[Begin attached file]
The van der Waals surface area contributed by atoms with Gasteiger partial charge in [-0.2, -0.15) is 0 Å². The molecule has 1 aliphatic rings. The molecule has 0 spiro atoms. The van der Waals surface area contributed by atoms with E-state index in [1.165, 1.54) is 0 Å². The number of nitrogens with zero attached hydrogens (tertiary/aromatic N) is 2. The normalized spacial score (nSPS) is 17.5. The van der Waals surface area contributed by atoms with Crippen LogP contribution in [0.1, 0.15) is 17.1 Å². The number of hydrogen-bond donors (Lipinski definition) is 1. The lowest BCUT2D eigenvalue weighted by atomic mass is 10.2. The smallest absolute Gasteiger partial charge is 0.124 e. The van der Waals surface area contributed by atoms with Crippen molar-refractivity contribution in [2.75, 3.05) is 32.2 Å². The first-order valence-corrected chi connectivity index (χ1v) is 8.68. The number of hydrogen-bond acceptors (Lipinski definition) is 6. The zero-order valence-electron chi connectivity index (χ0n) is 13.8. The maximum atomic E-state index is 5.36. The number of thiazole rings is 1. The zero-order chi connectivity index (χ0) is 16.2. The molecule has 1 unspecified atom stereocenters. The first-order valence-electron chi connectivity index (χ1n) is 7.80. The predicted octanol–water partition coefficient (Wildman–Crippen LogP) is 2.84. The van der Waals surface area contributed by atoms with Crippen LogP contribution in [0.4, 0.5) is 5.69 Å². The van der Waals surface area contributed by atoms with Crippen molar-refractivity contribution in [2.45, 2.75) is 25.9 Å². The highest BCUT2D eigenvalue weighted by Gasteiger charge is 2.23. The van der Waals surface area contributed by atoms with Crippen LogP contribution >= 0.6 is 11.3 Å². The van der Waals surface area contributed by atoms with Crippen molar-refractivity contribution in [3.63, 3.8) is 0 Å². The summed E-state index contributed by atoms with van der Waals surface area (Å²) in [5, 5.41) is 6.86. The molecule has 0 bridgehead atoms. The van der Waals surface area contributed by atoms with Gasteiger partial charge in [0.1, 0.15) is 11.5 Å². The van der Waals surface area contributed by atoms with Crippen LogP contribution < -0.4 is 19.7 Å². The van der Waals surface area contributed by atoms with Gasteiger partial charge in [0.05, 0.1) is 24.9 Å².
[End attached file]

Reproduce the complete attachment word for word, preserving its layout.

The van der Waals surface area contributed by atoms with Gasteiger partial charge in [-0.2, -0.15) is 0 Å². The molecule has 1 aliphatic rings. The molecule has 0 spiro atoms. The van der Waals surface area contributed by atoms with E-state index in [1.165, 1.54) is 0 Å². The number of nitrogens with zero attached hydrogens (tertiary/aromatic N) is 2. The normalized spacial score (nSPS) is 17.5. The van der Waals surface area contributed by atoms with Crippen LogP contribution in [0.1, 0.15) is 17.1 Å². The number of hydrogen-bond donors (Lipinski definition) is 1. The lowest BCUT2D eigenvalue weighted by atomic mass is 10.2. The smallest absolute Gasteiger partial charge is 0.124 e. The van der Waals surface area contributed by atoms with Crippen molar-refractivity contribution in [2.75, 3.05) is 32.2 Å². The first-order valence-corrected chi connectivity index (χ1v) is 8.68. The number of hydrogen-bond acceptors (Lipinski definition) is 6. The zero-order valence-electron chi connectivity index (χ0n) is 13.8. The maximum atomic E-state index is 5.36. The number of thiazole rings is 1. The zero-order chi connectivity index (χ0) is 16.2. The molecule has 1 unspecified atom stereocenters. The first-order valence-electron chi connectivity index (χ1n) is 7.80. The predicted octanol–water partition coefficient (Wildman–Crippen LogP) is 2.84. The van der Waals surface area contributed by atoms with Crippen LogP contribution in [0.4, 0.5) is 5.69 Å². The van der Waals surface area contributed by atoms with Crippen molar-refractivity contribution in [2.45, 2.75) is 25.9 Å². The highest BCUT2D eigenvalue weighted by Gasteiger charge is 2.23. The van der Waals surface area contributed by atoms with Crippen LogP contribution >= 0.6 is 11.3 Å². The van der Waals surface area contributed by atoms with Crippen molar-refractivity contribution in [3.63, 3.8) is 0 Å². The summed E-state index contributed by atoms with van der Waals surface area (Å²) in [5, 5.41) is 6.86. The molecule has 0 bridgehead atoms. The van der Waals surface area contributed by atoms with Gasteiger partial charge in [0.1, 0.15) is 11.5 Å². The van der Waals surface area contributed by atoms with Crippen LogP contribution < -0.4 is 19.7 Å². The van der Waals surface area contributed by atoms with Gasteiger partial charge in [0.05, 0.1) is 24.9 Å².